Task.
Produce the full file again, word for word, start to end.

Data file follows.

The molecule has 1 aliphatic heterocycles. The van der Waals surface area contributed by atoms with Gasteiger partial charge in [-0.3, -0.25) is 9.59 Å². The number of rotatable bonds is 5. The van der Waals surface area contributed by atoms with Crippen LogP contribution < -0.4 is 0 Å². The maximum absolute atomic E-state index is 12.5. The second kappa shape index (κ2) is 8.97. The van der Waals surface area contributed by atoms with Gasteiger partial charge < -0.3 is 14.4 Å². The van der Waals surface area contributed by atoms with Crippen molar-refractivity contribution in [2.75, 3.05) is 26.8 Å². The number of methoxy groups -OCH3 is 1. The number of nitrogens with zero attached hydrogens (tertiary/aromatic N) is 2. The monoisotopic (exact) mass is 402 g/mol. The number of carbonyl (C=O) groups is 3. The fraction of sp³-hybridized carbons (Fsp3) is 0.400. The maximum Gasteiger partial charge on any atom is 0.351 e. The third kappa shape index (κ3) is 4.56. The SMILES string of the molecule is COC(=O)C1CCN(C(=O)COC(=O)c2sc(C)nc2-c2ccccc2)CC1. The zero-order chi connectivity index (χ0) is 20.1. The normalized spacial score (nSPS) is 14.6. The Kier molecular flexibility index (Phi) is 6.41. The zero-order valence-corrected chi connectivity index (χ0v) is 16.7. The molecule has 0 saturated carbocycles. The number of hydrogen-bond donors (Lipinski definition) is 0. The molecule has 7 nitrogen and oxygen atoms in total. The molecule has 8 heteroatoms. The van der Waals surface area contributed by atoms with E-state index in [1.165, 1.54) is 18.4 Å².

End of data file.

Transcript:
The molecule has 1 aliphatic heterocycles. The van der Waals surface area contributed by atoms with Gasteiger partial charge in [-0.3, -0.25) is 9.59 Å². The number of rotatable bonds is 5. The van der Waals surface area contributed by atoms with Crippen LogP contribution < -0.4 is 0 Å². The maximum absolute atomic E-state index is 12.5. The second kappa shape index (κ2) is 8.97. The van der Waals surface area contributed by atoms with Gasteiger partial charge < -0.3 is 14.4 Å². The van der Waals surface area contributed by atoms with Crippen molar-refractivity contribution in [2.75, 3.05) is 26.8 Å². The number of methoxy groups -OCH3 is 1. The number of nitrogens with zero attached hydrogens (tertiary/aromatic N) is 2. The monoisotopic (exact) mass is 402 g/mol. The number of carbonyl (C=O) groups is 3. The fraction of sp³-hybridized carbons (Fsp3) is 0.400. The maximum Gasteiger partial charge on any atom is 0.351 e. The third kappa shape index (κ3) is 4.56. The SMILES string of the molecule is COC(=O)C1CCN(C(=O)COC(=O)c2sc(C)nc2-c2ccccc2)CC1. The zero-order chi connectivity index (χ0) is 20.1. The normalized spacial score (nSPS) is 14.6. The Kier molecular flexibility index (Phi) is 6.41. The zero-order valence-corrected chi connectivity index (χ0v) is 16.7. The molecule has 0 saturated carbocycles. The number of hydrogen-bond donors (Lipinski definition) is 0. The molecule has 7 nitrogen and oxygen atoms in total. The molecule has 8 heteroatoms. The van der Waals surface area contributed by atoms with E-state index in [1.165, 1.54) is 18.4 Å².